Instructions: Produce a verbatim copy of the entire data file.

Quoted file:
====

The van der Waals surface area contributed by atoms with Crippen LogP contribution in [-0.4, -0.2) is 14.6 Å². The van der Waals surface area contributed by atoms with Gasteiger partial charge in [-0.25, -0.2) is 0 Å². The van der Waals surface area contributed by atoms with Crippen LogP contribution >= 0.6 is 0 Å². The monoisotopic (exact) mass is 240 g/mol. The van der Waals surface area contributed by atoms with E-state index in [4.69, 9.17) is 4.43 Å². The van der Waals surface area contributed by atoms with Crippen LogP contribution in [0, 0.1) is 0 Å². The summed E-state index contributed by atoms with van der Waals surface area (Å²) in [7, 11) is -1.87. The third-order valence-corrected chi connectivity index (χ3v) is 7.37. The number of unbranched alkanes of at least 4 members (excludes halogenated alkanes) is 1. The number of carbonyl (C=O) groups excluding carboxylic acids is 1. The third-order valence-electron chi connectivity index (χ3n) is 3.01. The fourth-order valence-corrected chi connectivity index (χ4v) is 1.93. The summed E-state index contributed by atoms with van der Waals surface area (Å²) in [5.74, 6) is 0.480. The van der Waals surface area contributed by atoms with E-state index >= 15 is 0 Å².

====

The van der Waals surface area contributed by atoms with Crippen LogP contribution in [-0.4, -0.2) is 14.6 Å². The van der Waals surface area contributed by atoms with Gasteiger partial charge in [-0.25, -0.2) is 0 Å². The van der Waals surface area contributed by atoms with Crippen LogP contribution >= 0.6 is 0 Å². The monoisotopic (exact) mass is 240 g/mol. The van der Waals surface area contributed by atoms with E-state index in [4.69, 9.17) is 4.43 Å². The van der Waals surface area contributed by atoms with Crippen LogP contribution in [0, 0.1) is 0 Å². The summed E-state index contributed by atoms with van der Waals surface area (Å²) in [7, 11) is -1.87. The third-order valence-corrected chi connectivity index (χ3v) is 7.37. The number of unbranched alkanes of at least 4 members (excludes halogenated alkanes) is 1. The number of carbonyl (C=O) groups excluding carboxylic acids is 1. The third-order valence-electron chi connectivity index (χ3n) is 3.01. The fourth-order valence-corrected chi connectivity index (χ4v) is 1.93. The summed E-state index contributed by atoms with van der Waals surface area (Å²) in [5.74, 6) is 0.480. The van der Waals surface area contributed by atoms with E-state index >= 15 is 0 Å².